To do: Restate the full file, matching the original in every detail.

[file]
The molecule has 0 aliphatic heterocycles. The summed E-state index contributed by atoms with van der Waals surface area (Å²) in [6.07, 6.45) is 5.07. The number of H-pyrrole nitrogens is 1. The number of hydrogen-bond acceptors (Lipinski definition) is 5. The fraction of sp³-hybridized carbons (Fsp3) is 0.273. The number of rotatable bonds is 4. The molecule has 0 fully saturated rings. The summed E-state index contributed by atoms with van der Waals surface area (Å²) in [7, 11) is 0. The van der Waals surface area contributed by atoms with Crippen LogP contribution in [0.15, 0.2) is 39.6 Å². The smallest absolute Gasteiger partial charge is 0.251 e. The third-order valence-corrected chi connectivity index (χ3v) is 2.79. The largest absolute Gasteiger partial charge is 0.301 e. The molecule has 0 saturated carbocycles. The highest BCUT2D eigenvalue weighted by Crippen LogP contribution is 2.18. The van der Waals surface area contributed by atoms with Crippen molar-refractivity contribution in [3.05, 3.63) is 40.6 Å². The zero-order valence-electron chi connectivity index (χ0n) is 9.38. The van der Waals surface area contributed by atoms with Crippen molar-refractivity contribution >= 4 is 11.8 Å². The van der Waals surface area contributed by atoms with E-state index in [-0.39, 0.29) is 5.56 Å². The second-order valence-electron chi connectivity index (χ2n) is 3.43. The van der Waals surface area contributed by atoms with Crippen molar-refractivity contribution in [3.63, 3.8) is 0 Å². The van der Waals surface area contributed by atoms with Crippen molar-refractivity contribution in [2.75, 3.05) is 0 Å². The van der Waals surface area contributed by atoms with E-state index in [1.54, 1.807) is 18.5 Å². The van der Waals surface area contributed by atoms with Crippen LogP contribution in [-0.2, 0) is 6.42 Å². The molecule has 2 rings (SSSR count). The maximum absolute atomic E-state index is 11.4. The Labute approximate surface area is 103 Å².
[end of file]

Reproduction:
The molecule has 0 aliphatic heterocycles. The summed E-state index contributed by atoms with van der Waals surface area (Å²) in [6.07, 6.45) is 5.07. The number of H-pyrrole nitrogens is 1. The number of hydrogen-bond acceptors (Lipinski definition) is 5. The fraction of sp³-hybridized carbons (Fsp3) is 0.273. The number of rotatable bonds is 4. The molecule has 0 fully saturated rings. The summed E-state index contributed by atoms with van der Waals surface area (Å²) in [7, 11) is 0. The van der Waals surface area contributed by atoms with Crippen LogP contribution in [0.15, 0.2) is 39.6 Å². The smallest absolute Gasteiger partial charge is 0.251 e. The third-order valence-corrected chi connectivity index (χ3v) is 2.79. The largest absolute Gasteiger partial charge is 0.301 e. The molecule has 0 saturated carbocycles. The highest BCUT2D eigenvalue weighted by Crippen LogP contribution is 2.18. The van der Waals surface area contributed by atoms with Crippen molar-refractivity contribution in [3.05, 3.63) is 40.6 Å². The zero-order valence-electron chi connectivity index (χ0n) is 9.38. The van der Waals surface area contributed by atoms with Crippen molar-refractivity contribution >= 4 is 11.8 Å². The van der Waals surface area contributed by atoms with E-state index in [-0.39, 0.29) is 5.56 Å². The second-order valence-electron chi connectivity index (χ2n) is 3.43. The van der Waals surface area contributed by atoms with Crippen molar-refractivity contribution in [3.63, 3.8) is 0 Å². The van der Waals surface area contributed by atoms with Crippen molar-refractivity contribution in [2.75, 3.05) is 0 Å². The van der Waals surface area contributed by atoms with E-state index in [1.54, 1.807) is 18.5 Å². The van der Waals surface area contributed by atoms with Crippen LogP contribution in [-0.2, 0) is 6.42 Å². The molecule has 2 rings (SSSR count). The maximum absolute atomic E-state index is 11.4. The Labute approximate surface area is 103 Å².